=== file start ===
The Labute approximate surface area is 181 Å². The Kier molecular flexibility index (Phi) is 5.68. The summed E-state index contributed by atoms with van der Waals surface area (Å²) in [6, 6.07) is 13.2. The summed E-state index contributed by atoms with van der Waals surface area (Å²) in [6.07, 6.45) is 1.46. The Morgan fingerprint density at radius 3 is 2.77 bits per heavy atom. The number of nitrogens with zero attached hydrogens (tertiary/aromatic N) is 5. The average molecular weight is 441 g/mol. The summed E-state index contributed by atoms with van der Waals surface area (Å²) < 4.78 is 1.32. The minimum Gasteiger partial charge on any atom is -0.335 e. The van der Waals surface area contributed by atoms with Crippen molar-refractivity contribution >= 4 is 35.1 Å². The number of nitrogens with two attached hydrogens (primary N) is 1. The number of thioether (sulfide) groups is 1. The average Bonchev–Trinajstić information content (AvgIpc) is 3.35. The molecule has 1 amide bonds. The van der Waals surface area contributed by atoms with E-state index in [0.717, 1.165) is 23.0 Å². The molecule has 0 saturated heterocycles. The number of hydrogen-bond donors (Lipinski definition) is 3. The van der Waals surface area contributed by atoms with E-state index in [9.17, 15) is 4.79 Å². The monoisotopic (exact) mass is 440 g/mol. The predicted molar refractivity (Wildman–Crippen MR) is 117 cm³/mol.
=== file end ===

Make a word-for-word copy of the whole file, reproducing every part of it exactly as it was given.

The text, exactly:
The Labute approximate surface area is 181 Å². The Kier molecular flexibility index (Phi) is 5.68. The summed E-state index contributed by atoms with van der Waals surface area (Å²) in [6, 6.07) is 13.2. The summed E-state index contributed by atoms with van der Waals surface area (Å²) in [6.07, 6.45) is 1.46. The Morgan fingerprint density at radius 3 is 2.77 bits per heavy atom. The number of nitrogens with zero attached hydrogens (tertiary/aromatic N) is 5. The average molecular weight is 441 g/mol. The summed E-state index contributed by atoms with van der Waals surface area (Å²) < 4.78 is 1.32. The minimum Gasteiger partial charge on any atom is -0.335 e. The van der Waals surface area contributed by atoms with Crippen molar-refractivity contribution >= 4 is 35.1 Å². The number of nitrogens with two attached hydrogens (primary N) is 1. The number of thioether (sulfide) groups is 1. The average Bonchev–Trinajstić information content (AvgIpc) is 3.35. The molecule has 1 amide bonds. The van der Waals surface area contributed by atoms with E-state index in [0.717, 1.165) is 23.0 Å². The molecule has 0 saturated heterocycles. The number of hydrogen-bond donors (Lipinski definition) is 3. The van der Waals surface area contributed by atoms with E-state index in [9.17, 15) is 4.79 Å². The monoisotopic (exact) mass is 440 g/mol. The predicted molar refractivity (Wildman–Crippen MR) is 117 cm³/mol.